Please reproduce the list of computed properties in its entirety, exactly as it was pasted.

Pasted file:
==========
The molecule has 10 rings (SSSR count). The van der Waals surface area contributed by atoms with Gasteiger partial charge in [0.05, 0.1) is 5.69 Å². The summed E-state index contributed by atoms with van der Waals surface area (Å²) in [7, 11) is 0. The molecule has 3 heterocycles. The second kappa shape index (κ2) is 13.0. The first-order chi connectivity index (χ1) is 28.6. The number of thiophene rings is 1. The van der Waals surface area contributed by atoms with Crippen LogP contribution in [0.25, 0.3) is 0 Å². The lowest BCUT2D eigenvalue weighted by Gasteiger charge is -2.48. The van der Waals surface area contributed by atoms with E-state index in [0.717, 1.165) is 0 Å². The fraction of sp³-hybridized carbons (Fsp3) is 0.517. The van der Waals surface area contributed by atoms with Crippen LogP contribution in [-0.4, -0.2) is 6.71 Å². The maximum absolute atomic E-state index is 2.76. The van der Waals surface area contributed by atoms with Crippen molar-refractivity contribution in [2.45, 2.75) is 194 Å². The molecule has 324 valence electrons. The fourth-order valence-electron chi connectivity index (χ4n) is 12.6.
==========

The molecule has 10 rings (SSSR count). The van der Waals surface area contributed by atoms with Gasteiger partial charge in [0.05, 0.1) is 5.69 Å². The summed E-state index contributed by atoms with van der Waals surface area (Å²) in [7, 11) is 0. The molecule has 3 heterocycles. The second kappa shape index (κ2) is 13.0. The first-order chi connectivity index (χ1) is 28.6. The number of thiophene rings is 1. The van der Waals surface area contributed by atoms with Crippen LogP contribution in [0.25, 0.3) is 0 Å². The lowest BCUT2D eigenvalue weighted by Gasteiger charge is -2.48. The van der Waals surface area contributed by atoms with E-state index in [0.717, 1.165) is 0 Å². The fraction of sp³-hybridized carbons (Fsp3) is 0.517. The van der Waals surface area contributed by atoms with Crippen LogP contribution in [-0.4, -0.2) is 6.71 Å². The maximum absolute atomic E-state index is 2.76. The van der Waals surface area contributed by atoms with Crippen molar-refractivity contribution in [2.45, 2.75) is 194 Å². The molecule has 324 valence electrons. The fourth-order valence-electron chi connectivity index (χ4n) is 12.6.